VAIL, Colorado – As many people may know, the Olympics originally began in 776 B.C. as a tribute to the Greek gods.Thousands of people would make the journey every four years to Olympia in order to cheer, watch, and participate in the Games. However, Emperor Theodosius abolished all pagan festivities, including the Olympic Games, in 393 A.D. due to the growing Roman influence in Greece. After this ruling, the Games were not held again until the late 19th century.In 1894, French educator Baron Pierre de Coubertin helped found the International Olympic Committee, whose became responsible for reviving the Olympic Games. Two years later, the first modern Olympic Games were organized in Athens, Greece, and then in 1924, the first Winter Olympic Games were held in Chamonix, France.At the time, the Winter Olympics were unofficial and referred to as “International Sports Week” due to protests from the Scandinavian countries that Winter Games would interfere with the Nordic Games. In spite of this, they achieved Olympic status in 1926.1924 Winter OlympicsThe first Winter Olympic Games were held in Chamonix, France, lasting from Jan. 25 to Feb. 5, 1924. Sixteen nations participated – Austria, Belgium, Canada, Czechoslovakia, Finland, France, Great Britain, Hungary, Italy, Latvia, Norway, Poland, Switzerland, Sweden, the U.S., and Yugoslavia.Just over 10,000 paying spectators came to southeastern France to witness the Winter Olympics, which held 16 events in seven sports. While there were 258 athletes who competed in the 1924 Winter Olympics, merely 11 of these athletes were women. The members of the U.S. Olympic Ski Team participated in the three Olympic ski events: cross-country, Nordic combined and ski jumping.Anders Haugen, a native of Telemark, Norway, immigrated to the United States in 1908 and settled in Dillon. Before becoming captain of the 1924 U.S. Olympic Ski Team, Haugen won many ski jumping honors, including two U.S. amateur titles, in addition to setting successive world ski jumping records at the Dillon ski jump with a measure of 213 feet in 1919 and 214 feet in 1920.While competing in Chamonix in 1924, Haugen was originally recorded as finishing fourth in the men’s individual ski jumping competition. In 1974, an error was discovered in Thorleif Haug’s score, which caused the two athletes to switch places, and Haugen was awarded the bronze medal for the 1924 Winter Olympic Games. He is the only American to ever win an Olympic medal in ski jumping, and was inducted into the Colorado Ski & Snowboard Hall of Fame in 1978.The U.S. finished fifth in the medal count for the 1924 Winter Olympics, with a total of four medals (one gold, two silver and one bronze). The gold medal for the U.S. was won during the opening event, by Charles Jewtraw, in the 5,000 meter speed skating competition. The U.S. men’s ice hockey team received a silver medal, and Beatrix Loughran won a silver medal for her performance in the ladies single’s figure skating.1928 Winter OlympicsSt. Moritz, Switzerland was the location chosen for the second Winter Olympics, which took place from Feb. 11 to Feb. 19, 1928. This was the first time the Winter Games were assembled in a different nation than the Summer Games of the same year.Fourteen events were held in six sports, and 464 athletes participated (26 women and 438 men). A new competition was introduced, the skeleton event, which is considered the world’s first sliding sport, and consequently St. Moritz is referred to as the birthplace of skeleton.Argentina, Estonia, Germany, Japan, Lithuania, Luxembourg, Mexico, the Netherlands, and Romania were the new nations competing in 1928.Norway, Sweden, and Finland dominated all of the skiing events: 18-kilometer cross-country, 50-kilometer cross-country, ski jumping and Nordic combined. The U.S. placed second in the medal tally, with a total of six medals (two gold, two silver and two bronze). The men’s five-man bobsled team won the gold and the silver. Both Jennison Heaton (who was also part of the five-man bobsled team) and John Heaton earned a gold and silver medal in the men’s individual skeleton event, respectively.Beatrix Loughran won a bronze medal for the ladies single’s figure skating and John Farrell won a bronze in the men’s 500-meter speed skating competition.1932 Winter OlympicsThe Winter Olympics were hosted in the United States for the first time at Lake Placid, N.Y., from Feb. 4 to Feb. 13, 1932. The 1932 Winter Olympics was the first and only time the American group race method was used in speed skating, with mass starts and athletes racing against all other competitors, instead of European-style heats.Argentina, Estonia, Latvia, Lithuania, Luxembourg, Mexico, the Netherlands, and Yugoslavia chose not to compete, but 252 athletes (21 women and 231 men) arrived from 17 nations to participate in 14 events and four sports.Skiing competitions at these Winter Olympic Games were still limited to 18- and 50-kilometer cross-country, Nordic combined and ski jumping. However, with over 250 miles of trails, Lake Placid offered the cross-country skier a series of trails that were unrivaled on this side of the Atlantic. They traversed mountain and valley, forest and ice-covered lake, and granted the skier every possible test of speed and endurance. Again, Norway, Sweden and Finland swept all medals for skiing events.U.S. bobsledding medalist Eddie Eagan, who was from Denver, became the first person to win medals at both the Summer and Winter Olympics – and is still the only person to win gold at both Games. In 1920 at Antwerp, Belgium, he won the boxing competition, and in 1932 at Lake Placid, he was part of the victorious four-man bobsled team.The U.S. won the medal tally, with a grand total of 12 medals (six gold, four silver and two bronze). It was the only time the U.S. won the most medals at the Winter Olympics.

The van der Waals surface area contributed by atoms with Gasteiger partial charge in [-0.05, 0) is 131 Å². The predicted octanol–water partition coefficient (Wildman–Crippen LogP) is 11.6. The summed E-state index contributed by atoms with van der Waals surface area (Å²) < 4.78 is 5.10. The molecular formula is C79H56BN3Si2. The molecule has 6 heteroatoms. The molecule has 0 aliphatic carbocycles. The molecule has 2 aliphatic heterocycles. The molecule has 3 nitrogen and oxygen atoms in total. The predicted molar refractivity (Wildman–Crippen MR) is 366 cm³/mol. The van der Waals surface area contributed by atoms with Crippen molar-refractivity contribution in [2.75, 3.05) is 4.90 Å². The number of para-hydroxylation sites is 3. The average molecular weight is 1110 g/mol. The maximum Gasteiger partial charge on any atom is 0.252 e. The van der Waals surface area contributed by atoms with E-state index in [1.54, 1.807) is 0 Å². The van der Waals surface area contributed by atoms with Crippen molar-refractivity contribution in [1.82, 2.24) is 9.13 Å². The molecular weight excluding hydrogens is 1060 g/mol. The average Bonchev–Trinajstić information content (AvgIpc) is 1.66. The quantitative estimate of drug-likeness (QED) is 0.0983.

Winter Park skiers excel at US Junior Nationals in Steamboat